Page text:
For a small town, Frankfort has quite a tapestry woven of fascinating facts. By now, many know that the homes of the man who first planted Bibb lettuce and the gent who introduced the phrase, “A dog is man’s best friend” are located here.
But other factoids are more obscure. For example, did you know that during the Civil War, Morgan’s Raiders attacked Frankfort, but were talked out of burning down its picturesque covered bridge by the pleas of eloquent townspeople?
Or that the Ziegler House at 509 Shelby Street, designed by Frank Lloyd Wright in his prairie style, is the only house built in Kentucky during the architect’s lifetime?
Or that part of the 1965 movie “The Great Race” was filmed at Buffalo Trace, and that one of the film’s stars, Jack Lemmon, liked to hang out at a pool hall where the Brick Alley bourbon bar now stands?
Visitors to Frankfort can hear all these interesting stories and many more on the city’s free 45-minute trolley tour in operation Tuesday through Saturday from April through October.
The Frankfort Visitor Center, one of the stops on the Trolley Tour, has a map showing all the stops and a guide with descriptions of the attractions.
Please note: As the trolley operates on a continuous loop, visitors can catch it as the Visitors Center or any of the other stops it makes.
The red and green trolley with retired firefighter and amateur historian John Unger as driver/guide makes eight trips daily with 21 stops along the route. At any of the stops, visitors can get off and explore before hopping back on board the trolley.
En route, Unger regales passengers with stories of what they can expect to see on the stops.
Before getting off to inspect the iconic Floral Clock at the Governor’s Mansion, they learn that it dates back to the administration of Governor Bert Combs who, following a trip to Edinburgh, Scotland and seeing that city’s clock, decided Frankfort should have its own version.
Dedicated in 1961, the clock has a face composed of 100,000 plants grown in greenhouses on the capitol grounds.
The beautiful clock, with its 15-foot-long hour hand and 20-foot-long minute hand is today, one of Frankfort’s most popular visitor attractions, but when it was first unveiled, it was mocked by many of Combs’s short-sighted political foes who referred to it as “Big Bert” – a reference to London’s Big Ben.
One of Combs’s most outspoken opponents, former governor A.B. “Happy” Chandler, was especially critical, saying you knew it was 2:30 in Frankfort when it was “two petunias past the jimson weed.”
After viewing the clock, the trolley takes visitors past the Kentucky State Capitol building where, Unger notes, in 1964, Martin Luther King, with baseball great Jackie Robinson by his side, marched to promote racial harmony.
Passing the elegant Governor’s Mansion, he explains to passengers that it was modeled after the Trianon Palace, Marie Antoinette’s home at Versailles.
As the trolley goes down beautifully landscaped Capital Avenue, it stops at the Rebecca Ruth Candy factory, where visitors can get off for a tour and a sampling of the commonwealth’s favorite candy. If you’ve never tasted a bourbon ball, this is your chance.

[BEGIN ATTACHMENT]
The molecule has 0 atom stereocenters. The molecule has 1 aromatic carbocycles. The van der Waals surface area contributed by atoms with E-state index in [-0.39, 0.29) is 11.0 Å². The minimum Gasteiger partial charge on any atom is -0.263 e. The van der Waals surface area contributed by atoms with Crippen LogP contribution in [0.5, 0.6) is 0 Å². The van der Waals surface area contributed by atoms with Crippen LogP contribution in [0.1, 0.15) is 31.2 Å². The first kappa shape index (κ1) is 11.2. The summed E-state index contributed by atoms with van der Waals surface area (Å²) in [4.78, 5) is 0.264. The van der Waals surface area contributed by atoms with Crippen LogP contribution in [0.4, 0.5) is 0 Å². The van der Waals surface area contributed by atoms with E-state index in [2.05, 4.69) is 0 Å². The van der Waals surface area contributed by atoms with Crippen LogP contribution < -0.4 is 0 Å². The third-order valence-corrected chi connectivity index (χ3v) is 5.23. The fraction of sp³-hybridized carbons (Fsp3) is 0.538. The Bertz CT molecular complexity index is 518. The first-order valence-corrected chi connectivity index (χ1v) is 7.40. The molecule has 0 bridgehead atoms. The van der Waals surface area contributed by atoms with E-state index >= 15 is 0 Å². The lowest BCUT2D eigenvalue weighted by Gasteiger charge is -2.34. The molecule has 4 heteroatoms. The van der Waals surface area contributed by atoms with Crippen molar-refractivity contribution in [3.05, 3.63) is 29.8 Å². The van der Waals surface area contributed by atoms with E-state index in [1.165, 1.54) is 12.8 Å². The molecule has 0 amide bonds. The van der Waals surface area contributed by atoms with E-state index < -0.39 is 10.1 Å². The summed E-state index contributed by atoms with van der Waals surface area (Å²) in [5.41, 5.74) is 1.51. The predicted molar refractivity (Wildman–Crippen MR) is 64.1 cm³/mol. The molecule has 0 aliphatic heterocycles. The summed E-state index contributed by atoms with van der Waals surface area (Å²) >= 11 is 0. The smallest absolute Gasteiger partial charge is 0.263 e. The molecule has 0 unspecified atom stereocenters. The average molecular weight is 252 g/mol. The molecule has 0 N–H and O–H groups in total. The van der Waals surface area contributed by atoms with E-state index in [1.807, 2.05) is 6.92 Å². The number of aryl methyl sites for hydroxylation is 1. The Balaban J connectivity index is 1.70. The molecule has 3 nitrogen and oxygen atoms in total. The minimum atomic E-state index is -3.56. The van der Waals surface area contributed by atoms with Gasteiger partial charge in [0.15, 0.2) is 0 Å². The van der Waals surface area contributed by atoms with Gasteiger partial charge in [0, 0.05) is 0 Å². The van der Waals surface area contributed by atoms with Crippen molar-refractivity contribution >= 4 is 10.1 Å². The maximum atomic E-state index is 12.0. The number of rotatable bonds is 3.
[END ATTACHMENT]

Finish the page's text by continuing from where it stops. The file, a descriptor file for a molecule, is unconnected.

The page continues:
The trolley next makes its way to the downtown area and historic district where most of Frankfort’s attractions are concentrated.
In the former, visitors can get off at two museums of note, the Capital City Museum and the Thomas D. Clark Center for Kentucky History, an affiliate of the Smithsonian.
At the Capital City Museum, a favorite exhibit is also the most grisly – a recreation of the deathbed scene of 19th century governor William Goebel, felled by an assassin’s bullet four days after his inauguration – the only U.S. governor ever to be assassinated.
On display at the Clark Center is Abraham Lincoln’s pocket watch. When director Steven Spielberg was researching material for his film “Lincoln,” he visited the museum to examine the watch and was surprised to find it still ticking away.
Other historic sites on the trolley tour include the Greek Revival-style Old State Capitol Building, and the Old Governor’s Mansion, one of the oldest executive residences in the country. Both buildings are on the National Register of Historic Buildings.
When Unger talks about Frankfort’s history, he is at his most animated. Taking trolley passengers through the historic district, he points out two houses – the Orlando Brown House and Liberty Hall – that were important not only to Kentucky’s history, but to that of the United States as well.
When he reaches what was the home of John J. Crittenden, a former U.S. Representative, Senator and Attorney General, as well as the 17th governor of Kentucky, he talks about Crittenden’s importance as the author of the Crittenden Compromise.
“The series of resolutions and constitutional amendments which he wrote in 1860 in hope of averting the Civil War failed to win approval from Congress,” he says.
The failure held a more personal sting for Crittenden as his son George became a general in the Confederate army, while another son Thomas served as a general in the Union army.
Both of his sons survived war fare, but his grandson wasn’t so fortunate. John Jordan Crittenden, Thomas’s son, served with George Armstrong Custer’s 7th Cavalry and was killed at the Battle of the Little Bighorn.
Leaving Frankfort’s downtown area, the trolley makes a loop through Buffalo Trace Distillery, the oldest continuously operating distillery in the U.S., having distilled award-winning spirits for more than 200 years.
From bourbon and beautiful architecture to Civil War history and political shenanigans, the Frankfort Trolley Tour provides visitors with an insight into what makes Kentucky’s capital city so fascinating.